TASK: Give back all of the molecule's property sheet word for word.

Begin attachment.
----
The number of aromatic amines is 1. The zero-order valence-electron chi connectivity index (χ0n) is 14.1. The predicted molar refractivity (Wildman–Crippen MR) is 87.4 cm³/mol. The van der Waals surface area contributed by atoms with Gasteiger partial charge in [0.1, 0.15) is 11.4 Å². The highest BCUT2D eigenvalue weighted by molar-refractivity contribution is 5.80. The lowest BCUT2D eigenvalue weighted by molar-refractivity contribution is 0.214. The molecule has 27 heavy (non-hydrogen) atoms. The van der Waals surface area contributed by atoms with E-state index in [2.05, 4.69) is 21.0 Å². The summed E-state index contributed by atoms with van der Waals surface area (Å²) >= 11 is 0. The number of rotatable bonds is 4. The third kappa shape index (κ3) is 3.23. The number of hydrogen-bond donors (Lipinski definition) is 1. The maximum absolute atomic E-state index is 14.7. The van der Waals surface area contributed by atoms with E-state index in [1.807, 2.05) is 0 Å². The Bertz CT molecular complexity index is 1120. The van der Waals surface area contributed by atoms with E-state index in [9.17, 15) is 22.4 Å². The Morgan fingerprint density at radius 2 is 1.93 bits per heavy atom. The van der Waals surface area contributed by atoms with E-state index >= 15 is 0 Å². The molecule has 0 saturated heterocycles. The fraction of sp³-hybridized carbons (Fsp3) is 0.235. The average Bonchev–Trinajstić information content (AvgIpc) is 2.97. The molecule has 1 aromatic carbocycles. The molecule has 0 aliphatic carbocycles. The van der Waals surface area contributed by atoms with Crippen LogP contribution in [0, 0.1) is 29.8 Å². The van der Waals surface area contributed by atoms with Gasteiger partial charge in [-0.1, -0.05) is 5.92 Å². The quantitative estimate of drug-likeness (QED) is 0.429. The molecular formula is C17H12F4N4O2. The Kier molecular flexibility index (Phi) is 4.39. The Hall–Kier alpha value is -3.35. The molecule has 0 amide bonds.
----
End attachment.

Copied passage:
The number of aromatic amines is 1. The zero-order valence-electron chi connectivity index (χ0n) is 14.1. The predicted molar refractivity (Wildman–Crippen MR) is 87.4 cm³/mol. The van der Waals surface area contributed by atoms with Gasteiger partial charge in [0.1, 0.15) is 11.4 Å². The highest BCUT2D eigenvalue weighted by molar-refractivity contribution is 5.80. The lowest BCUT2D eigenvalue weighted by molar-refractivity contribution is 0.214. The molecule has 27 heavy (non-hydrogen) atoms. The van der Waals surface area contributed by atoms with E-state index in [2.05, 4.69) is 21.0 Å². The summed E-state index contributed by atoms with van der Waals surface area (Å²) >= 11 is 0. The number of rotatable bonds is 4. The third kappa shape index (κ3) is 3.23. The number of hydrogen-bond donors (Lipinski definition) is 1. The maximum absolute atomic E-state index is 14.7. The van der Waals surface area contributed by atoms with E-state index in [1.807, 2.05) is 0 Å². The Bertz CT molecular complexity index is 1120. The van der Waals surface area contributed by atoms with E-state index in [9.17, 15) is 22.4 Å². The Morgan fingerprint density at radius 2 is 1.93 bits per heavy atom. The van der Waals surface area contributed by atoms with E-state index >= 15 is 0 Å². The molecule has 0 saturated heterocycles. The fraction of sp³-hybridized carbons (Fsp3) is 0.235. The average Bonchev–Trinajstić information content (AvgIpc) is 2.97. The molecule has 1 aromatic carbocycles. The molecule has 0 aliphatic carbocycles. The van der Waals surface area contributed by atoms with Crippen LogP contribution in [0, 0.1) is 29.8 Å². The van der Waals surface area contributed by atoms with Gasteiger partial charge in [-0.1, -0.05) is 5.92 Å². The quantitative estimate of drug-likeness (QED) is 0.429. The molecular formula is C17H12F4N4O2. The Kier molecular flexibility index (Phi) is 4.39. The Hall–Kier alpha value is -3.35. The molecule has 0 amide bonds.